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THE study of literature is the study of the works of an author, not
, personal history. Some knowledge of the latter, however, is humanizing in its influence, and adds greatly to the pleasure derived from the study.
It is impossible to appreciate the literature of any period without some knowledge of the every-day life of the people. In the present work, in order to bring the student into sympathy with the writers of the past, brief glimpses of the manners and customs of each successive period have been given, letting the writers themselves, wherever it was possible, present “ the age and body of the time.”
The pupil cannot be too strongly recommended to study well the great founders of our literature. A love for the simple Saxon tongue may readily be acquired, and, for one who intends to make literature a study, the old writers should be considered first. If the teacher has to create a taste for literature, it would not be amiss to begin with some writers of the present day, and so lead the pupil back to the “well of English undefyled.”
One of the most important lessons that the genuine student learns is that of sifting. It is impossible to remember everything, but it is of the utmost importance to learn to generalize, to take in as nearly as possible the general and prominent features of a subject, and leaving details for a more thorough and minute examination of some portion or portions of the subject. I have doubted, sometimes, the wisdom of assigning short lessons, unless the lesson cover some one subject. A mere paragraph in a text
book may serve for a lesson, expanded by reference to other works, or by observations from the teacher, for he who confines himself or his pupils to a text-book, is not teaching the subject, but the dictum of the one book.
“Going through " a book, according to the ordinary acceptance of the term, is no more proof of having acquired an acquaintance with the subject, than going through a picture-gallery would ensure a knowledge of art. Absurd as the phrase is as applied to any subject, it is beyond expression absurd when applied to literature.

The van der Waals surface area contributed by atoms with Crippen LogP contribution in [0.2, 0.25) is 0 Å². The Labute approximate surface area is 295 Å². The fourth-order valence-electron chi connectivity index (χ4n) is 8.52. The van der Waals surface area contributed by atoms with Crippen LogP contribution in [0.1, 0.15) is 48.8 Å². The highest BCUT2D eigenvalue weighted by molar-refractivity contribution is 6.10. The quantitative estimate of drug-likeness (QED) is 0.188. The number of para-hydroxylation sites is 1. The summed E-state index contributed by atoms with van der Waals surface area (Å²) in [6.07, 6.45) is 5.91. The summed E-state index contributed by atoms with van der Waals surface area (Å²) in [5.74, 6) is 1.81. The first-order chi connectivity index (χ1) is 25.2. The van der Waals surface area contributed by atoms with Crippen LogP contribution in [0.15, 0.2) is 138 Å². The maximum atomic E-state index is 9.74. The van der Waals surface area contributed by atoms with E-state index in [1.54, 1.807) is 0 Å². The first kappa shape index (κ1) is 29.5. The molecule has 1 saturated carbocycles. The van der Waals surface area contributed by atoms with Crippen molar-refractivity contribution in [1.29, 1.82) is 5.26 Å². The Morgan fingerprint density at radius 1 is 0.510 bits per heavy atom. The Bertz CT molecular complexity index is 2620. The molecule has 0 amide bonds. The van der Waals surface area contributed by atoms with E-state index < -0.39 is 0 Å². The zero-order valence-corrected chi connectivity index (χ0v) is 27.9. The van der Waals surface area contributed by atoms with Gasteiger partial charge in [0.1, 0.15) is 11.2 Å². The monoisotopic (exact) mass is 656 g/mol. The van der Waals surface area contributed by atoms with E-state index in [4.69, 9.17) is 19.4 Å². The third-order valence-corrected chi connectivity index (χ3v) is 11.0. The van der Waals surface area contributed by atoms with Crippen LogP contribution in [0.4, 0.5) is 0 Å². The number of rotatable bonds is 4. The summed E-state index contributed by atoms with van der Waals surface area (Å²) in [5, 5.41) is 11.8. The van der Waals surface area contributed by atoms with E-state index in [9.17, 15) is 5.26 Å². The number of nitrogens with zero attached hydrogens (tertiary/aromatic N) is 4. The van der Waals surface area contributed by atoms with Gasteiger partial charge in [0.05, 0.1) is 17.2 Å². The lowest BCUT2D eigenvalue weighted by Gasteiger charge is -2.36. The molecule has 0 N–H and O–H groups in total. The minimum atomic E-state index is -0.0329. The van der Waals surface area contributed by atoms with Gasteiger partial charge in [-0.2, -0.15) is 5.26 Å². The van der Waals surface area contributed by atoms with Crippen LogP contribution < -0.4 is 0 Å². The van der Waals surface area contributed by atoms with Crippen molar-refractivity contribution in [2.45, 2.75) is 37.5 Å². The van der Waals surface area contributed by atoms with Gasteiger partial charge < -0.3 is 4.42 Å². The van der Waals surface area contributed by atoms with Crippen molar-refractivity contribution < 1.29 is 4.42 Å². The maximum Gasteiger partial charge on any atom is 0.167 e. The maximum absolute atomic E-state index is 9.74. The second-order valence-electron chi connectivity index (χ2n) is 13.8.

The pupil may, however, with judicious training, have a fair glimpse of the outlines of the History of English Literature in a very few lessons, and these outlines may be filled in at discretion by the teacher, or by the student himself who studies with no other guide than books. The course of study will be determined by the amount of time the pupil has to devote to the subject. I would offer the following suggestions:
1. As the work is a connected history, and the character of each subsequent period is in a degree dependent on the preceding period, it is extremely desirable that any one intending to take “a course” in literature should begin at the beginning. The work is divided into seventeen chapters, each chapter representing an era. If the prominent features of each era could be given in one lesson, enabling the pupil to get through the outline of the subject in a few lessons,-merely the outline,-and then returning, take up whatever period may be deemed the most serviceable, the profit would be infinitely greater than studying with painful accuracy from the beginning to the end of the book, with the aim merely of “getting through."
Suppose the era selected for especial study, after the outline preparation, be the Elizabethan period. If in a term at school the pupil gains a lively interest in that one age, and a tolerable knowledge of the character of its literary productions, he has gained enoughi to grow upon; his knowledge will not die there. And what, after all, can a school-training do but cultivate the soil for future "increase"?
2. Or, let the pupil whose time is limited devote himself only to the representative writers of a period, for instance, to CHAUCER, SHAKESPEARE, Milton, DRYDEN, POPE, GOLDSMITH, BURNS, Byron, WORDSWORTH, MRS. BROWNING, TENNYSON, IRVING, BRYANT, LONGfellow, Emerson, etc., associating the author as far as possible with contemporary events and characters.
3. Or, if a taste has to be created, as before suggested, begin with
any of the interesting writers of the present day, and insensibly lead the pupil up to the fountain's source, or dwell with him longer on modern writers alone.